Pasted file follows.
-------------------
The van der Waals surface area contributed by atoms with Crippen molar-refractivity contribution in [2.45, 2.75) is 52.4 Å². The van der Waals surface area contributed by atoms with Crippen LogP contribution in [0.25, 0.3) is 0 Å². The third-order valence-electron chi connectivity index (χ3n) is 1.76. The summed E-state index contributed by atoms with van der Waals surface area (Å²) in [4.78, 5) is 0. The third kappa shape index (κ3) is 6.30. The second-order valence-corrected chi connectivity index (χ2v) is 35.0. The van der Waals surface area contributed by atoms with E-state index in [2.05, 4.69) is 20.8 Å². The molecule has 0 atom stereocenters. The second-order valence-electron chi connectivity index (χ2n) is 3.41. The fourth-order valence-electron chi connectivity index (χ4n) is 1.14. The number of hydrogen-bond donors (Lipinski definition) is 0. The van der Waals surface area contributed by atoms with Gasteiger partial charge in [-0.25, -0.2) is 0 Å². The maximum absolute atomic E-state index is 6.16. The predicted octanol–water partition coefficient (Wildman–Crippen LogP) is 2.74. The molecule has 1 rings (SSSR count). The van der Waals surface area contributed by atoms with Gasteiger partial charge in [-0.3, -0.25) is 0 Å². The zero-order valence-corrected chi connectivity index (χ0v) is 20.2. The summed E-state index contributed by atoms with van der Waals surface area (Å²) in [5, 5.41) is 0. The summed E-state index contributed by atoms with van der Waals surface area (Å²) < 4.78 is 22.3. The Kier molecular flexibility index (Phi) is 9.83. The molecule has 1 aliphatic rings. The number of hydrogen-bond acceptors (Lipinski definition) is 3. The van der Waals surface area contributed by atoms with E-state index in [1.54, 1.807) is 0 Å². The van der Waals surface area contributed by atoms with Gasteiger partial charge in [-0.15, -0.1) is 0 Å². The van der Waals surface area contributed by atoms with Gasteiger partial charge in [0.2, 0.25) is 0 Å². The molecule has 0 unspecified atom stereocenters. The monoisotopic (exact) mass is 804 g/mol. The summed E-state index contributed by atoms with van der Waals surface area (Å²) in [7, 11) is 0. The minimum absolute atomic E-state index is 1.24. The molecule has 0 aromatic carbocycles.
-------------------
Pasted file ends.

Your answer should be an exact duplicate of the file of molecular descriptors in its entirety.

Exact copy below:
The van der Waals surface area contributed by atoms with Crippen molar-refractivity contribution in [2.45, 2.75) is 52.4 Å². The van der Waals surface area contributed by atoms with Crippen LogP contribution in [0.25, 0.3) is 0 Å². The third-order valence-electron chi connectivity index (χ3n) is 1.76. The summed E-state index contributed by atoms with van der Waals surface area (Å²) in [4.78, 5) is 0. The third kappa shape index (κ3) is 6.30. The second-order valence-corrected chi connectivity index (χ2v) is 35.0. The van der Waals surface area contributed by atoms with E-state index in [2.05, 4.69) is 20.8 Å². The molecule has 0 atom stereocenters. The second-order valence-electron chi connectivity index (χ2n) is 3.41. The fourth-order valence-electron chi connectivity index (χ4n) is 1.14. The number of hydrogen-bond donors (Lipinski definition) is 0. The van der Waals surface area contributed by atoms with Gasteiger partial charge in [-0.25, -0.2) is 0 Å². The maximum absolute atomic E-state index is 6.16. The predicted octanol–water partition coefficient (Wildman–Crippen LogP) is 2.74. The molecule has 1 rings (SSSR count). The van der Waals surface area contributed by atoms with Gasteiger partial charge in [-0.3, -0.25) is 0 Å². The zero-order valence-corrected chi connectivity index (χ0v) is 20.2. The summed E-state index contributed by atoms with van der Waals surface area (Å²) in [5, 5.41) is 0. The summed E-state index contributed by atoms with van der Waals surface area (Å²) < 4.78 is 22.3. The Kier molecular flexibility index (Phi) is 9.83. The molecule has 1 aliphatic rings. The number of hydrogen-bond acceptors (Lipinski definition) is 3. The van der Waals surface area contributed by atoms with E-state index in [1.54, 1.807) is 0 Å². The van der Waals surface area contributed by atoms with Gasteiger partial charge in [-0.15, -0.1) is 0 Å². The van der Waals surface area contributed by atoms with Gasteiger partial charge in [0.2, 0.25) is 0 Å². The molecule has 0 unspecified atom stereocenters. The monoisotopic (exact) mass is 804 g/mol. The summed E-state index contributed by atoms with van der Waals surface area (Å²) in [7, 11) is 0. The minimum absolute atomic E-state index is 1.24. The molecule has 0 aromatic carbocycles.